Jonathan here. I have to give Portland credit. No matter how long you spend in this city, there's always another nook to explore, a niche you haven't embraced, an experience you haven't had. Here's a city that I've spent most of my life in (and a good chunk of that has been spent as an independent graphic novel fan) and yet tonight was the first time I'd ever been to Comics Underground.
Comics Underground is an event held roughly four or five times a year, at the Jack London Bar (which is literally underground, hah hah). It was started and is organized by Alison Hallett and Erik Henriksen, two editors at the Portland Mercury (these two pretend like they just happen to like comics, but I secretly suspect they love them). There was a palpable fervor in the air when I entered the underground, an energy running through the packed room that had an almost carnival quality: it made me feel like I was about to be shown what was behind door number three—I was about to be shown something different.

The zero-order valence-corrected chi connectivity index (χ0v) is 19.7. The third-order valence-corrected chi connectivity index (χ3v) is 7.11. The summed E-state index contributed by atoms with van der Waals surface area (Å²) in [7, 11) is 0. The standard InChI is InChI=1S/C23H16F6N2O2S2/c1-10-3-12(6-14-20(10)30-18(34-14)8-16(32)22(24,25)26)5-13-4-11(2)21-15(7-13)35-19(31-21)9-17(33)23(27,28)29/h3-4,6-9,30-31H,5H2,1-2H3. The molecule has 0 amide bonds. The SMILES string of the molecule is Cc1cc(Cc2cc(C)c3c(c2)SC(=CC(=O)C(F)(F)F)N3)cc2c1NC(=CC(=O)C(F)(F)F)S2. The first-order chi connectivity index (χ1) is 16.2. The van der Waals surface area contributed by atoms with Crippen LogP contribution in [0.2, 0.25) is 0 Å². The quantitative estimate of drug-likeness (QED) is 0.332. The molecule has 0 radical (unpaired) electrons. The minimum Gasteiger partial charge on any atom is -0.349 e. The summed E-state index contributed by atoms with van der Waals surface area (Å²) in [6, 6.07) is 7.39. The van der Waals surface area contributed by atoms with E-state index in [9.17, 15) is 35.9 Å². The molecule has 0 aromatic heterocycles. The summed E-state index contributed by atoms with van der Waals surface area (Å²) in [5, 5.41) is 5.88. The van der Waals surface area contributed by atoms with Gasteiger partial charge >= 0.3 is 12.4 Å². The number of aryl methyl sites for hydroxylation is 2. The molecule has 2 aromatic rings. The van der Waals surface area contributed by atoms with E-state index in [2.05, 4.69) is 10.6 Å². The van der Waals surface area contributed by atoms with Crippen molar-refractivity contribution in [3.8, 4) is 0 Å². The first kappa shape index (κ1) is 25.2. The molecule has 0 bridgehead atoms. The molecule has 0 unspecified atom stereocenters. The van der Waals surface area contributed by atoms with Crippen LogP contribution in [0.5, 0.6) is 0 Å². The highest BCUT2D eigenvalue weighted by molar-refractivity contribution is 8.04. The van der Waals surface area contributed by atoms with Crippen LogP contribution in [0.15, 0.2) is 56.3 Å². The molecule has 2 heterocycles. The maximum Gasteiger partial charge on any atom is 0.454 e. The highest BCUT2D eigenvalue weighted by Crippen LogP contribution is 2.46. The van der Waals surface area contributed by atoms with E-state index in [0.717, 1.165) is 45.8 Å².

And different it was. If you've ever thought of comic writers and artists as shy, introverted people, then this would be the event to prove you wrong. It turns out that the main gimmick behind Comics Underground is that the artists essentially do live performances of their artwork, complete with simulated sound effects, a couple props, and (of course) the artwork flashed up on a giant projector.
In short: it was weird and awesome and completely unexpected and very Portland and I can't wait to go to another one.